Does no good to learn that trolls are vulnerable to fire and acid if you don't learn that this group of them will rip your party to shreds even without regenerating.

Sure. And that would fall under my toughness/danger as above. But not a number of HD.


Nathan Goodrich wrote:

I'm heavily in the camp of the GM giving out information as well. My method of deciding what information to give to the players is along the lines of imagining that they are talking to an old sage about the creature:

"The first thing you should know about ghouls is that their very touch will freeze you in place. Defend yourselves well and don't let them touch you."

"The second thing you should know about ghouls is that their bite can give you a particularly nasty disease: ghoul fever. If the disease kills you, you will rise from death as a ghoul."

That sort of thing...though not in artsy language like I used there.

Information that wouldn't have any in-world analogue, like a creature's number of HD, is generally not available at any price. Maybe a rough estimate of a creature's toughness/danger as a proxy for HD, but nothing closer than that. If a creature resists fire 5 or 10, I'll just say resistance with no number attached. If it resists 30, I'll probably say really strong resistance.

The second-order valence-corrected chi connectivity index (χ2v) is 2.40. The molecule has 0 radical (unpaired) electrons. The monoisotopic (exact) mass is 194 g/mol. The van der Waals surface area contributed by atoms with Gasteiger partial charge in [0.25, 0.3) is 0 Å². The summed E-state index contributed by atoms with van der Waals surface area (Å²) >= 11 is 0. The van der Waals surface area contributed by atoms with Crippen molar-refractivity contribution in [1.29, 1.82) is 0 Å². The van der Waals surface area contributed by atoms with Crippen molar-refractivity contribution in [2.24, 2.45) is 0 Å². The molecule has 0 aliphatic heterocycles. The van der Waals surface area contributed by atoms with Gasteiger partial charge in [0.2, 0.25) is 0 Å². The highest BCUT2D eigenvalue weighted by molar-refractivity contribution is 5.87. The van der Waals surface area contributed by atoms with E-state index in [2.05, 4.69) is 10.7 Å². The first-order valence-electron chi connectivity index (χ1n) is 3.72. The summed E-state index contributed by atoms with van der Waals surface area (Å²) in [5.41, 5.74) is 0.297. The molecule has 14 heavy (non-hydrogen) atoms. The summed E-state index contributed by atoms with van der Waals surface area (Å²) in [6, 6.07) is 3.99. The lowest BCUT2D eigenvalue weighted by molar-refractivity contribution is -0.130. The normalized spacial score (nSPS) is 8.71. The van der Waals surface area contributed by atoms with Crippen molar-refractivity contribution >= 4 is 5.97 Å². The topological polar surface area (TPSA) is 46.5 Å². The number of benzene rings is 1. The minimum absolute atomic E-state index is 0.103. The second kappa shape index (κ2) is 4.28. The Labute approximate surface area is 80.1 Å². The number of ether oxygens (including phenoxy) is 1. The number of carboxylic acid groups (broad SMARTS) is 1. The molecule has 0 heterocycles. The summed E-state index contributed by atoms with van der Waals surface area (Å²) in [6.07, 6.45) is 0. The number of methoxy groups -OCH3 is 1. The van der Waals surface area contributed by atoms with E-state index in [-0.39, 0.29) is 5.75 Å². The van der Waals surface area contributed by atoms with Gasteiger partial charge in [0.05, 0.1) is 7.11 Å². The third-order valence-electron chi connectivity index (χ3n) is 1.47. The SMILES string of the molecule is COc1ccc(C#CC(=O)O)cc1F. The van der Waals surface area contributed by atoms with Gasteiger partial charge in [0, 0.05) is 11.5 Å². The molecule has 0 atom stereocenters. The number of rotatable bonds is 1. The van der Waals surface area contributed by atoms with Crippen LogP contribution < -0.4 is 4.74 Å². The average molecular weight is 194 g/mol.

In regard to what saves a creature is good at, I usually wouldn't give out that sort of information. I do consider it completely within a "fair play" range for players to infer that sort of information from its type, however. I give out creature types without any check at all (at least, which creature type is apparent. A heucuva that looks like a human, hasn't acted like an undead and hasn't had its disguise/illusion broken would give human data even if the player makes their check - realistically they'd be rolling Local instead of Religion). This mostly facilitates allowing the players to know what kind of knowledge checks to make, but also gives them information like oozes being unflankable and uncrittable even if they have no knowledge ranks in Dungeoneering. I assume that trained adventurers know the basics of creature type data (don't use mind-affecting on vermin).

As Mudfoot says, a rough estimate of a creature's best & worst saves can be inferred from that, though not precisely.

When I see the...

I prefer to let them ask because the fighter and the wizard probably had different sages teaching them. The fighter generally wants to know about DR and how the thing is going to try to eat him. The wizard wants to know about resistances/immunities, SR, and what types of spells are more likely to work against it.